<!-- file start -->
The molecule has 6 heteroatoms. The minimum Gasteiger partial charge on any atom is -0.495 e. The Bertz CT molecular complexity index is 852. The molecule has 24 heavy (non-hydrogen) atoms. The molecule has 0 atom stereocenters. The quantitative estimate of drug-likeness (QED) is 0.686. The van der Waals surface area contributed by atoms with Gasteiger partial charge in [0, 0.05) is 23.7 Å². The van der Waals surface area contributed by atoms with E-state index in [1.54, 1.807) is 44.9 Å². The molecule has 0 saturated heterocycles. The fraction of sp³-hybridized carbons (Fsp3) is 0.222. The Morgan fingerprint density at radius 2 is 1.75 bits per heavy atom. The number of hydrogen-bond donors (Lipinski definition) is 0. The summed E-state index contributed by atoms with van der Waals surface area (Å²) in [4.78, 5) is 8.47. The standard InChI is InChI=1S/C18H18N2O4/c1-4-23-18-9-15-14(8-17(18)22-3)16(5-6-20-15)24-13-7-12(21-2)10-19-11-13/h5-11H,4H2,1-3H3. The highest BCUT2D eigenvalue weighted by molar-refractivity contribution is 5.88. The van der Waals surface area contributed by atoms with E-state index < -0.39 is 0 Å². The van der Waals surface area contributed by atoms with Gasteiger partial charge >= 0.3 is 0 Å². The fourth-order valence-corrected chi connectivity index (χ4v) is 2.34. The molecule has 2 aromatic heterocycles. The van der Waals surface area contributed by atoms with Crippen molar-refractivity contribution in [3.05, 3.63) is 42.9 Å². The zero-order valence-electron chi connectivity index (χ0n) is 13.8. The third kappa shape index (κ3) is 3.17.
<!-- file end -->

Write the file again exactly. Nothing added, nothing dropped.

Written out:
The molecule has 6 heteroatoms. The minimum Gasteiger partial charge on any atom is -0.495 e. The Bertz CT molecular complexity index is 852. The molecule has 24 heavy (non-hydrogen) atoms. The molecule has 0 atom stereocenters. The quantitative estimate of drug-likeness (QED) is 0.686. The van der Waals surface area contributed by atoms with Gasteiger partial charge in [0, 0.05) is 23.7 Å². The van der Waals surface area contributed by atoms with E-state index in [1.54, 1.807) is 44.9 Å². The molecule has 0 saturated heterocycles. The fraction of sp³-hybridized carbons (Fsp3) is 0.222. The Morgan fingerprint density at radius 2 is 1.75 bits per heavy atom. The number of hydrogen-bond donors (Lipinski definition) is 0. The summed E-state index contributed by atoms with van der Waals surface area (Å²) in [4.78, 5) is 8.47. The standard InChI is InChI=1S/C18H18N2O4/c1-4-23-18-9-15-14(8-17(18)22-3)16(5-6-20-15)24-13-7-12(21-2)10-19-11-13/h5-11H,4H2,1-3H3. The highest BCUT2D eigenvalue weighted by molar-refractivity contribution is 5.88. The van der Waals surface area contributed by atoms with E-state index < -0.39 is 0 Å². The van der Waals surface area contributed by atoms with Gasteiger partial charge >= 0.3 is 0 Å². The fourth-order valence-corrected chi connectivity index (χ4v) is 2.34. The molecule has 2 aromatic heterocycles. The van der Waals surface area contributed by atoms with Crippen molar-refractivity contribution in [3.05, 3.63) is 42.9 Å². The zero-order valence-electron chi connectivity index (χ0n) is 13.8. The third kappa shape index (κ3) is 3.17.